Author: Ferrari, E.
Paper Title Page
Characterization of the Polarization of the First and Second Stage of FERMI FEL-2  
  • E. Roussel, E. Allaria, C. Callegari, M. Coreno, R. Cucini, S. Di Mitri, B. Diviacco, E. Ferrari, P. Finetti, D. Gauthier, L. Giannessi, G. Penco, L. Raimondi, C. Svetina, M. Zangrando
    Elettra-Sincrotrone Trieste S.C.p.A., Basovizza, Italy
  • A. Beckmann
    XFEL. EU, Hamburg, Germany
  • L. Giannessi
    ENEA C.R. Frascati, Frascati (Roma), Italy
  • L. Glaser, G. Hartmann, F. Scholz, J. Seltmann, I. Shevchuk, J. Viefhaus
    DESY, Hamburg, Germany
  • M. Zangrando
    IOM-CNR, Trieste, Italy
  The FERMI free-electron laser (FEL) is nowadays the only user facility equipped with Apple-II type undulators that permit to produce either elliptical, circular or linearly polarized light within the extreme ultraviolet and soft x-ray wavelength range. The FERMI FEL-2 line is based on a two-stage "fresh-bunch" high-gain harmonic generation (HGHG) scheme, where the light emitted by a first HGHG stage seeds a fresh portion of the electron bunch in a second FEL stage. Both FEL lights, from the first and second stages, can be tuned separately to linear horizontal, vertical or circular left and right polarization. We report on a systematic characterization of the polarization state of the two stages of FERMI FEL-2 by using an electron Time-Of-Flight based polarimeter. Our results show a good independent control of the polarization of the two stages, with a high degree of polarization typically higher than 95%*
* E. Roussel et al., Polarization Characterization of Soft X-Ray Radiation at FERMI FEL-2. Photonics 2017, 4, 29.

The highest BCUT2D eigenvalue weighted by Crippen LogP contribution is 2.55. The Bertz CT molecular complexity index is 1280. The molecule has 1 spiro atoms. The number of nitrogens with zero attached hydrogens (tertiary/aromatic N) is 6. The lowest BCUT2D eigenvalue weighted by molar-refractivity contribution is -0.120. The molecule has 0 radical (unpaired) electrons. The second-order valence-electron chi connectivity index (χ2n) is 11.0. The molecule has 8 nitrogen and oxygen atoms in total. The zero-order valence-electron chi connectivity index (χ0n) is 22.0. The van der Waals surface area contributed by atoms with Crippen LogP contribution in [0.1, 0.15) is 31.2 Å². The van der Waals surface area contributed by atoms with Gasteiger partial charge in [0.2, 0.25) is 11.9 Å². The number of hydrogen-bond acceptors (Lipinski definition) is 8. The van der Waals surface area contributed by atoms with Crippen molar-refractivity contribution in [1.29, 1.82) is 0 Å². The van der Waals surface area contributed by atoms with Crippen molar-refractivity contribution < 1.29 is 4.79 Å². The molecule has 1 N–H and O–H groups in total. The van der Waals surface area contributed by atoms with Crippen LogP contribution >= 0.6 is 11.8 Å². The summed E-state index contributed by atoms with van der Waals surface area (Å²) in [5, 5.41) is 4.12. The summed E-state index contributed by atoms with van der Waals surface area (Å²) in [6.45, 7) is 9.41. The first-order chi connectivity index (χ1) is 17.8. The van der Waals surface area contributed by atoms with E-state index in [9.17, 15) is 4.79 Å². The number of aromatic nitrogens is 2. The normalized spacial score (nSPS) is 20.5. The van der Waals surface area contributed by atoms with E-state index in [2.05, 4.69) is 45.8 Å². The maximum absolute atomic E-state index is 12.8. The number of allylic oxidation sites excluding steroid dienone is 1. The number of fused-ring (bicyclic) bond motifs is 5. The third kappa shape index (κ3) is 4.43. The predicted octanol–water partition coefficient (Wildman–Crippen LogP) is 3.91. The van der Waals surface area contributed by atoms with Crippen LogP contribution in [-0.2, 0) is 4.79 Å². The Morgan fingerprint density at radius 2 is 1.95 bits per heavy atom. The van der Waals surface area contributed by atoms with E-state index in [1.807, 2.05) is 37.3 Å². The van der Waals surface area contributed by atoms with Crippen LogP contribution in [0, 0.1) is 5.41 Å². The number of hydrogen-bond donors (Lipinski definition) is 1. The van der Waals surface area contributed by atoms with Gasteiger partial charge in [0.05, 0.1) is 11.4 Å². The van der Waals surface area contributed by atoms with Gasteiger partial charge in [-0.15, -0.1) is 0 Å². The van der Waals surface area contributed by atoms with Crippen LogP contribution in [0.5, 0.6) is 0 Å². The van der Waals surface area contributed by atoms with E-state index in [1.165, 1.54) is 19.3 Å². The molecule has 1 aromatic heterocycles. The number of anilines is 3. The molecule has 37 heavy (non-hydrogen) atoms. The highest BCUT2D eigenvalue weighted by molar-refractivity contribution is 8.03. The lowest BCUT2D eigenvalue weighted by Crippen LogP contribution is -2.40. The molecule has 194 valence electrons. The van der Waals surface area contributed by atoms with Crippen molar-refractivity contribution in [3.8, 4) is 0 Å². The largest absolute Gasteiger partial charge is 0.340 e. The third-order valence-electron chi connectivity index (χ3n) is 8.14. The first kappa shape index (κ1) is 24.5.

TUP053 The ACHIP Experimental Chambers at PSI 1
  • E. Ferrari, M. Bednarzik, S. Bettoni, S. Borrelli, H.-H. Braun, M. Calvi, Ch. David, M.M. Dehler, F. Frei, T. Garvey, V. Guzenko, N. Hiller, R. Ischebeck, C. Ozkan Loch, E. Prat, J. Raabe, S. Reiche, L. Rivkin, A. Romann, B. Sarafinov, V. Schlott, S. Susmita
    PSI, Villigen PSI, Switzerland
  • E. Ferrari, L. Rivkin
    EPFL, Lausanne, Switzerland
  • P. Hommelhoff
    University of Erlangen-Nuremberg, Erlangen, Germany
  • J.C. McNeur
    Friedrich-Alexander Universität Erlangen-Nuernberg, University Erlangen-Nuernberg LFTE, Erlangen, Germany
  Funding: Gordon and Betty Moore Foundation
The Accelerator on a Chip International Program (ACHIP) is an international collaboration, funded by the Gordon and Betty Moore Foundation, whose goal is to demonstrate that a laser-driven accelerator on a chip can be integrated to fully build an accelerator based on dielectric structures. PSI will provide access to the high brightness electron beam of SwissFEL to test structures, approaches and methods towards achieving the final goal of the project. In this contribution, we will describe the two interaction chambers installed on SwissFEL to perform the proof-of-principle experiments. In particular, we will present the positioning system for the samples, the magnets needed to focus the beam to sub-micrometer dimensions and the diagnostics to measure beam properties at the interaction point.
Using the Optical-Klystron Effect to Increase and Measure the Intrinsic Beam Energy Spread in Free-Electron Laser Facilities  
  • E. Prat, S. Reiche, T. Schietinger
    PSI, Villigen PSI, Switzerland
  • E. Ferrari
    EPFL, Lausanne, Switzerland
  We present a setup based on the optical klystron concept consisting of two undulator modules separated by a magnetic chicane, that addresses two issues in free-electron laser (FEL) facilities. On the one hand, it allows an increase of the intrinsic energy spread of the beam at the source, which is useful to counteract the harmful microbunching instability. This represents an alternative method to the more conventional laser heater with the main advantage that no laser system is required. On the other hand, the setup can be used to reconstruct the initial beam energy spread, whose typical values in FEL injectors around 1 keV are very difficult to measure with standard procedures.  
High Energy Tunable THz Source Based on Wakefield Excitation  
  • S. Bettoni, P. Craievich, E. Ferrari, R. Ischebeck, F. Marcellini, C. Ozkan Loch, M. Pedrozzi, S. Reiche, V. Schlott
    PSI, Villigen PSI, Switzerland